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Top bosses cash in as Hackney’s famed privatised education authority prepares to end contract

Michael Gove visits Mossbourne Academy, Hackney - part of The Learning Trust

Michael Gove at Hackney's Mossbourne Academy // Photo: usembassylondon

In 2002, Hackney council became the first authority to be ordered to privatise its education services. Now, as the 10 year contract comes to a close, directors at The Learning Trust have pocketed huge pay increases – while dishing redundancies to their staff.

Bosses at The Learning Trust have seen their salaries rise by up to £74,269 since 2005, with the highest paid director now earning £217,102 a year.

But cuts at the education authority led to more than a hundred teachers and staff leaving their jobs last year after a series of redundancies. And 30 more jobs are set to be cut, including two primary school teacher posts, according to union sources.

One specialist primary school teacher, who works with gypsy children, has been told he will lose a day and a half from his working week. The change would cut his salary by about £20,000 a year.

Meanwhile, almost exactly the same sum of money was used to boost the total salary payments for Trust directors last year.

The National Union of Teachers is set to meet officials from The Learning Trust, but a source said it was their policy to strike when compulsory redundancies are made.

The private company, which is responsible for education in Hackney, is headed by Richard Hardie, Vice Chair of Swiss bank UBS. When the company transfers power back to the council this summer, directors will get to keep the high salaries they have awarded themselves because protection provided by employment laws – leaving the council to foot the bill.

Figures show that The Learning Trust paid out more than £600,000 to its directors last financial year.


Hackney council lost control over education management after it was branded the worst in the country back in 1997. The American-style school board system forced on to the borough by New Labour has overseen the setting up of the famed Mossbourne Academy in one of the most deprived areas of London. The school has been rated “outstanding” by Ofsted, with Education Secretary Michael Gove describing headteacher Michael Wilshaw a “hero”.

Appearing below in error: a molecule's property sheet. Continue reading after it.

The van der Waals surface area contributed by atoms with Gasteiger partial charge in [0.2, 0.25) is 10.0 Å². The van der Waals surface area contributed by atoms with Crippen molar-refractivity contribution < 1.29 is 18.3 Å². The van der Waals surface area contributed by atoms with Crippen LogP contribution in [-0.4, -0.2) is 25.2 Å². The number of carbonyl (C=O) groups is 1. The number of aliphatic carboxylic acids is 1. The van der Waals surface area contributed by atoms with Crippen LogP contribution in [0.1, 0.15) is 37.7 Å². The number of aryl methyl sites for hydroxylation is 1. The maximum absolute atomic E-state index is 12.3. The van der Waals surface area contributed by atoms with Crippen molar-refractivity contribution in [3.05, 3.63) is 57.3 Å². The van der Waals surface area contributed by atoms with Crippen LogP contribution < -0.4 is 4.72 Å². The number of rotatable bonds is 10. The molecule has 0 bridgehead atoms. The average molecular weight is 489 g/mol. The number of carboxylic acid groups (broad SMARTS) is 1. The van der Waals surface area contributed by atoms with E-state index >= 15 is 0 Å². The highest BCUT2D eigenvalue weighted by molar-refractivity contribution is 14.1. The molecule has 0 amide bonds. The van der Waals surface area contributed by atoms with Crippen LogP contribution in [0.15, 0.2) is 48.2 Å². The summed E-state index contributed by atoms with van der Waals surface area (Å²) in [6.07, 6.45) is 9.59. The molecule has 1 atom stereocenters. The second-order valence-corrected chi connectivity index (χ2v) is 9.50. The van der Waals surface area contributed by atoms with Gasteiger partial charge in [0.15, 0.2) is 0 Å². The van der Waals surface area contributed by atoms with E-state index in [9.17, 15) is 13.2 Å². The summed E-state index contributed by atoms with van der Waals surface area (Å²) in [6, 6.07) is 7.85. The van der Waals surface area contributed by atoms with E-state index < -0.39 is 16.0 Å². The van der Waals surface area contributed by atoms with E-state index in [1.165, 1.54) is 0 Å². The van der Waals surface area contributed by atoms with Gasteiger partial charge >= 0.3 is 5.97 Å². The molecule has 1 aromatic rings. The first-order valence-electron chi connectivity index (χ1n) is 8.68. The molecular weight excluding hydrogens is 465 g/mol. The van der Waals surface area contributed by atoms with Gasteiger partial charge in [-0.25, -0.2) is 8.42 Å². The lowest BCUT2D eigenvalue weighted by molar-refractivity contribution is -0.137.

But the dramatic improvements have largely been credited to the new system and Wilshaw himself, rather than the removal of the old one that was failing to meet its statutory responsibilities. And, while press reports have tended to focus on the successes of Mossbourne, other schools in the area have seen standards slip.

Contrary to the efficiency of private companies Tory politicians speak of, The Learning Trust managed to spend more that £121m on “administrative expenses” in just one year. Financial details were outlined in the latest accounts published.

The company also manages to dodge transparency and accountability laws that public education authorities are subject to. Although Freedom of Information requests are accepted, the company is not obliged to comply with legislation, meaning that any complaints about transparency cannot be investigated by the Information Commissioner.

The authority has said: “The Learning Trust is not bound by the provisions of the Freedom of Information Act.  However as a body exercising public functions The Learning Trust is committed to doing so openly and transparently.  The Learning Trust has developed a policy which, so far as its constitution allows, complies with the provisions of the Act.”

Education services are set to be handed back to Hackney council in August as the 10 year contract comes to a close.


Update:  The Learning Trust have claimed that the term “administrative expenses”  is just an “accounting description”. A press officer said that it “covers all of our expenditure and so includes grant payments and government funds paid to school via the Trust.”

First they rip you off… then they con you – How unis twisted numbers to “cut” fees

Detail behind the stats show unis have become more elitist, rather than cutting fees. // Photo: Flikr CC, Frandroid Atreides